If you don’t have access to eBay, or eBay is not very popular in your area, you can use local classifieds to gauge a bike’s value. The problem with using classifieds such as Facebook Marketplace is that you can only know the listing value of a bike and not the true sale value, but it can give an idea for ballpark figures.
Should I Price Higher or Lower?
Pricing a bike at the higher or lower end of the resale guide value is a personal choice, and depends on the factors discussed in understanding your bikes value as well as how quickly you need to sell the bike.
We would recommend pricing between the middle and upper values given in the resale guide value. It is often better to price a little bit higher, as buyers will often try and negotiate a price down, and it helps to have this negotiating wiggle room.
If you are not in a rush to sell, pricing high can be a good strategy to achieve a high resale value. However, you run the risk of not having any interest and missing a key sale time in the year. If your bike takes too long to sell, the bike will continue to depreciate in value, and you may end up with less than if you had sold quickly at the right price. We would not recommend increasing the listing price of your bike more than 15% above the highest end of the resale guide value.
Pricing low can be a good strategy if you need to sell your bike quickly. How low your price is depends on how quickly you need your bike to sell. Pricing at the lowest end of the resale guide value should be enough to help a quick sale, however, you may need to decrease this significantly more for a very time-limited sale.
Should I Sell it as a Whole Bike or in Parts?
You can often make more money if you choose to break your bike into parts and sell the parts individually, but this takes considerably more time than selling a bike as a whole unit. You may need to factor in an extra 2 full days of time to break down a bike, photograph, list, and ship the components individually.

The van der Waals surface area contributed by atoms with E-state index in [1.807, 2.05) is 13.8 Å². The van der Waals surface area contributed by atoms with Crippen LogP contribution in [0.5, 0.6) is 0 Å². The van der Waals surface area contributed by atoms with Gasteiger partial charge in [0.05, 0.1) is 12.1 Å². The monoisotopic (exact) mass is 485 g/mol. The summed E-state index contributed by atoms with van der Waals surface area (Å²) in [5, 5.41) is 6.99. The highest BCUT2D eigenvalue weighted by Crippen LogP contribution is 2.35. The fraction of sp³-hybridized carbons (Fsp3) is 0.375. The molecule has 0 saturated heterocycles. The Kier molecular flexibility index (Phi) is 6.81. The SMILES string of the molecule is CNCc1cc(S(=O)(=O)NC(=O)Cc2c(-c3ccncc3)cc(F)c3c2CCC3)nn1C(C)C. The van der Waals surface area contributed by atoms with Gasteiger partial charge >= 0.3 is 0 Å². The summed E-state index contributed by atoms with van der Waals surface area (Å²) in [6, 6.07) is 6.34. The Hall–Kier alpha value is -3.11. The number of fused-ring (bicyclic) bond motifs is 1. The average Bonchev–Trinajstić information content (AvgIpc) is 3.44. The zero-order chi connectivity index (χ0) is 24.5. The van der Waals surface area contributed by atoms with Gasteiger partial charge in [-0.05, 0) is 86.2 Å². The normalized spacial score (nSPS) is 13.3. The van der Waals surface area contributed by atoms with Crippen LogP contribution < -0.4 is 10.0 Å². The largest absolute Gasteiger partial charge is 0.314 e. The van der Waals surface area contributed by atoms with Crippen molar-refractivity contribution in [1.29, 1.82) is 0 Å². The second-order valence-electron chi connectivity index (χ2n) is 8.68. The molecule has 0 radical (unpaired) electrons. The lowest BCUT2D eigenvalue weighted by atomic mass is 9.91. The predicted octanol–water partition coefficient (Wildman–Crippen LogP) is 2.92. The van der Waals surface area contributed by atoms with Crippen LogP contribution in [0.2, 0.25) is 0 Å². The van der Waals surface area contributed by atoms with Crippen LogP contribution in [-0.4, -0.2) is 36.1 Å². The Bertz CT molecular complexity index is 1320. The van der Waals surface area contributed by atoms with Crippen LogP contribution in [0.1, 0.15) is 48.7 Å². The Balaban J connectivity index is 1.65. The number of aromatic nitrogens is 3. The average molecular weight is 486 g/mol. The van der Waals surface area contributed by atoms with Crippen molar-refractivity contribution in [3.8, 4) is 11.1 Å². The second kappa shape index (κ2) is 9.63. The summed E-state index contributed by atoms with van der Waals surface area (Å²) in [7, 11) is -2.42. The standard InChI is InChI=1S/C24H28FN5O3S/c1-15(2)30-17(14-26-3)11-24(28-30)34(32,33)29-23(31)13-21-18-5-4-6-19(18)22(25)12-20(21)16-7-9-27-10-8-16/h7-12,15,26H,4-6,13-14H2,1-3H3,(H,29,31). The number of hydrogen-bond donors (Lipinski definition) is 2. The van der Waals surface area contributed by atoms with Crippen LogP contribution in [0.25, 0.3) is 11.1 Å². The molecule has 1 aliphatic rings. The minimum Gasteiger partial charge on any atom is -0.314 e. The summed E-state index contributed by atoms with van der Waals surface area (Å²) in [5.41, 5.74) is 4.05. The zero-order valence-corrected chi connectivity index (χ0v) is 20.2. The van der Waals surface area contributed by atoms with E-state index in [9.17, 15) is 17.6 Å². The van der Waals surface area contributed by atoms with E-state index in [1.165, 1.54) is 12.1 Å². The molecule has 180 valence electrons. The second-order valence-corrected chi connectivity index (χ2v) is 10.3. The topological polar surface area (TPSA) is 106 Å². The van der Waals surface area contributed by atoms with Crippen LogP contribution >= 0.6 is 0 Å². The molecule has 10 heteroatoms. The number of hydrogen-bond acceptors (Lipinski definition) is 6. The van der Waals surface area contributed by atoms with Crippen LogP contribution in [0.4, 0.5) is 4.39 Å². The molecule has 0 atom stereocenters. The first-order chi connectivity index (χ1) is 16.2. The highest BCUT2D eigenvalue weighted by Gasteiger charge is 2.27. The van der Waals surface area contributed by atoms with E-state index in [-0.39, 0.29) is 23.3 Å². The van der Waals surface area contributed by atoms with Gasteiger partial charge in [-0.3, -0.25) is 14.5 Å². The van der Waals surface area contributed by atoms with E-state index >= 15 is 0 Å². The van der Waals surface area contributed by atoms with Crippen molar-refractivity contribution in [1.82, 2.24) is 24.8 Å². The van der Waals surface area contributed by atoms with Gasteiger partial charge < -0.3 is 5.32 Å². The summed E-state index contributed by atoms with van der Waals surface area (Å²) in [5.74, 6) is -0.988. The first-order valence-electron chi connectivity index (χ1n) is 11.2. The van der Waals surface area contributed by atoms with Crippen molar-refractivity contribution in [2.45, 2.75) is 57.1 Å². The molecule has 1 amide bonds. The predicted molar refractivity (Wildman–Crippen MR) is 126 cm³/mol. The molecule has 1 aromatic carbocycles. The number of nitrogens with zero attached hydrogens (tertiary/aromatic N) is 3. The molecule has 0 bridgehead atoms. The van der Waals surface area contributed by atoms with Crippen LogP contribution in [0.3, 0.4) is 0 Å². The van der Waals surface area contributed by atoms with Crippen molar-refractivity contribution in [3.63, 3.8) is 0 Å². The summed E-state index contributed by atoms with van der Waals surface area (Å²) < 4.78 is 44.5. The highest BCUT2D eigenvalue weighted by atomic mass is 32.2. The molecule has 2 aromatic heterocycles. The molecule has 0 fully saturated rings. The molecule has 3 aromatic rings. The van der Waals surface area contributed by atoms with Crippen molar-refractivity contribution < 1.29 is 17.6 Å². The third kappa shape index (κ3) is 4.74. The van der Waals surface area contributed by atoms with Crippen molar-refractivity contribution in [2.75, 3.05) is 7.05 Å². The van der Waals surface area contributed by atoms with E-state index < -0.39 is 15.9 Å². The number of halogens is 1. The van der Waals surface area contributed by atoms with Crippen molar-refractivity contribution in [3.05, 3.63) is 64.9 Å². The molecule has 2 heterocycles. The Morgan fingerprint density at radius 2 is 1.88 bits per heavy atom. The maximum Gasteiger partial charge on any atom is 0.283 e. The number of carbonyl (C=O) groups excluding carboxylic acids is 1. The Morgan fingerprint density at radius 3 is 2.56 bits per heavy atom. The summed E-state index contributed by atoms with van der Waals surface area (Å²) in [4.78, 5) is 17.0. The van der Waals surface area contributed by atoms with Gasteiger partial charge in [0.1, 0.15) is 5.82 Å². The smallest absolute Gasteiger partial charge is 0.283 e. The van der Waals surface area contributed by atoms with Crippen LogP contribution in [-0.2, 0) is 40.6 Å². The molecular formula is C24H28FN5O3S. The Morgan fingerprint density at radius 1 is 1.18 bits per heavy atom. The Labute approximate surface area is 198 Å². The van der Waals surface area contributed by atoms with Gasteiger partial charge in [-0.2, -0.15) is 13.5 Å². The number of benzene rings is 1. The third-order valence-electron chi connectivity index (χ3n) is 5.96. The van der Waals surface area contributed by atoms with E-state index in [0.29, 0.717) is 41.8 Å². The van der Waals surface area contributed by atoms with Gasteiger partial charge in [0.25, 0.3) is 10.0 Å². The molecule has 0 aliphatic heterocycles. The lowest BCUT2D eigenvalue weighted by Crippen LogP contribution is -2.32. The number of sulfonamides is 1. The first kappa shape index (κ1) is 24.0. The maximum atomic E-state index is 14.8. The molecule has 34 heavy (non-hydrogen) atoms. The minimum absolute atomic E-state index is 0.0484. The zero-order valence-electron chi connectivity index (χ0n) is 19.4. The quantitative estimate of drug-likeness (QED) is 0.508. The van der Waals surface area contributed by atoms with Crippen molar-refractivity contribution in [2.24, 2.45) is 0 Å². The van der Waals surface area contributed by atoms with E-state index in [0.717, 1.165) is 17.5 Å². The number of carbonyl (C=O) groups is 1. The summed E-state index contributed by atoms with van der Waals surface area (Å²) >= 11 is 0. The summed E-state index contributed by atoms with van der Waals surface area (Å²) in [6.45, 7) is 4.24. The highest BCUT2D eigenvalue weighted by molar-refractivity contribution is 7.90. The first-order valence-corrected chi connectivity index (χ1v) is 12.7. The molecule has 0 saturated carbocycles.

Selling your bike in parts could be a good option if you are struggling to sell your bike because of the location factor. Splitting a bike up for sale in this instance could make it much easier to sell as smaller parcels are easier to send. Splitting the sale up into multiple parts minimizes the risk of losing the whole value of a bike in a shipping scam.
If you do decide to split your bike into parts to sell, we would recommend making a spreadsheet that lists the resale value of all components individually. This way you will have a good idea of how much you should get in total for all the individual parts, before splitting your bike. eBay can be used to find the resale values of the individual bike components.
Where is the best place to sell a bike?
Once you have decided on a resale value for your bike, you then need to list it for sale. Advertising your bike locally, and finding a local buyer is the easiest way to sell. Take a look at this other article for more details on how to sell a used bike: https://bikefaff.com/how-do-i-sell-my-mountain-bike/
Places to sell your bike:
- Facebook Marketplace
- Local bike shops
- Bike Exchange (US)
- Bike Soup
Questions and Answers
What Is the Average Lifespan of A Bicycle?
On average, a high-quality bicycle that’s well-maintained can last anywhere from 10 to 20 years or more. However, this lifespan can vary depending on several factors, such as the level of use, environmental conditions, and quality of construction.
A well-made bike that’s regularly used and maintained can last for many years, even decades. Regular maintenance, such as keeping the chain lubricated, adjusting the brakes, and cleaning the frame, can help prolong a bike’s lifespan. Additionally, storing a bike in a dry, sheltered area and avoiding exposure to extreme temperatures or harsh conditions can also extend its lifespan.